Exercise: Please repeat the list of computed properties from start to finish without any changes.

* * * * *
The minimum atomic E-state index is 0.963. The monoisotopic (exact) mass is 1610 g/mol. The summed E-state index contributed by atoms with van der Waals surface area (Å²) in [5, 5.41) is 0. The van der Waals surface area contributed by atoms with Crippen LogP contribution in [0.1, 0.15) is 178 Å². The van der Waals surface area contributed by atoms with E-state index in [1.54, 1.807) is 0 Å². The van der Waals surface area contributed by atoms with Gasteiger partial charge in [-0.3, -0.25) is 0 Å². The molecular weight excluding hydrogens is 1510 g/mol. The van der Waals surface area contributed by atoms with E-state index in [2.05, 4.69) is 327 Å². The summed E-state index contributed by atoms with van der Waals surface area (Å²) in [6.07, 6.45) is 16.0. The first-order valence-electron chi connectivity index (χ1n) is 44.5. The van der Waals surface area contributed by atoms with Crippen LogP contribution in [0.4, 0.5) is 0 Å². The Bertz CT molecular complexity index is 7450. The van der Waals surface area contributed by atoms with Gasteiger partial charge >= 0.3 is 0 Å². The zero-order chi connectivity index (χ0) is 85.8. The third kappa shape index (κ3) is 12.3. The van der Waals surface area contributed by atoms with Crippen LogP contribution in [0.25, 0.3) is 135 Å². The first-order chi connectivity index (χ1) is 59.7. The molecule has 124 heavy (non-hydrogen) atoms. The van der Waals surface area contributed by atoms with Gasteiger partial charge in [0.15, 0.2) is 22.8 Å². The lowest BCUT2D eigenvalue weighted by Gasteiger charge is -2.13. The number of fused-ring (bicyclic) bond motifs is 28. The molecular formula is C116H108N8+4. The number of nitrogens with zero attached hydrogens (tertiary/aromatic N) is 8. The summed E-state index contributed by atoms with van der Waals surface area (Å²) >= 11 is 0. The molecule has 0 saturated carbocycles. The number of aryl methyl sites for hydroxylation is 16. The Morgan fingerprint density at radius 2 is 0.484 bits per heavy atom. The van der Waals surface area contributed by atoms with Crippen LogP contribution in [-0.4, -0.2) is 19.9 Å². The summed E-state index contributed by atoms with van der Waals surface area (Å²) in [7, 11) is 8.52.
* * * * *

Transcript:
The minimum atomic E-state index is 0.963. The monoisotopic (exact) mass is 1610 g/mol. The summed E-state index contributed by atoms with van der Waals surface area (Å²) in [5, 5.41) is 0. The van der Waals surface area contributed by atoms with Crippen LogP contribution in [0.1, 0.15) is 178 Å². The van der Waals surface area contributed by atoms with E-state index in [1.54, 1.807) is 0 Å². The van der Waals surface area contributed by atoms with Gasteiger partial charge in [-0.3, -0.25) is 0 Å². The molecular weight excluding hydrogens is 1510 g/mol. The van der Waals surface area contributed by atoms with E-state index in [2.05, 4.69) is 327 Å². The summed E-state index contributed by atoms with van der Waals surface area (Å²) in [6.07, 6.45) is 16.0. The first-order valence-electron chi connectivity index (χ1n) is 44.5. The van der Waals surface area contributed by atoms with Crippen LogP contribution in [0.4, 0.5) is 0 Å². The Bertz CT molecular complexity index is 7450. The van der Waals surface area contributed by atoms with Gasteiger partial charge >= 0.3 is 0 Å². The zero-order chi connectivity index (χ0) is 85.8. The third kappa shape index (κ3) is 12.3. The van der Waals surface area contributed by atoms with Crippen LogP contribution in [0.25, 0.3) is 135 Å². The first-order chi connectivity index (χ1) is 59.7. The molecule has 124 heavy (non-hydrogen) atoms. The van der Waals surface area contributed by atoms with Gasteiger partial charge in [0.15, 0.2) is 22.8 Å². The lowest BCUT2D eigenvalue weighted by Gasteiger charge is -2.13. The number of fused-ring (bicyclic) bond motifs is 28. The molecular formula is C116H108N8+4. The number of nitrogens with zero attached hydrogens (tertiary/aromatic N) is 8. The summed E-state index contributed by atoms with van der Waals surface area (Å²) >= 11 is 0. The molecule has 0 saturated carbocycles. The number of aryl methyl sites for hydroxylation is 16. The Morgan fingerprint density at radius 2 is 0.484 bits per heavy atom. The van der Waals surface area contributed by atoms with Crippen LogP contribution in [-0.4, -0.2) is 19.9 Å². The summed E-state index contributed by atoms with van der Waals surface area (Å²) in [7, 11) is 8.52.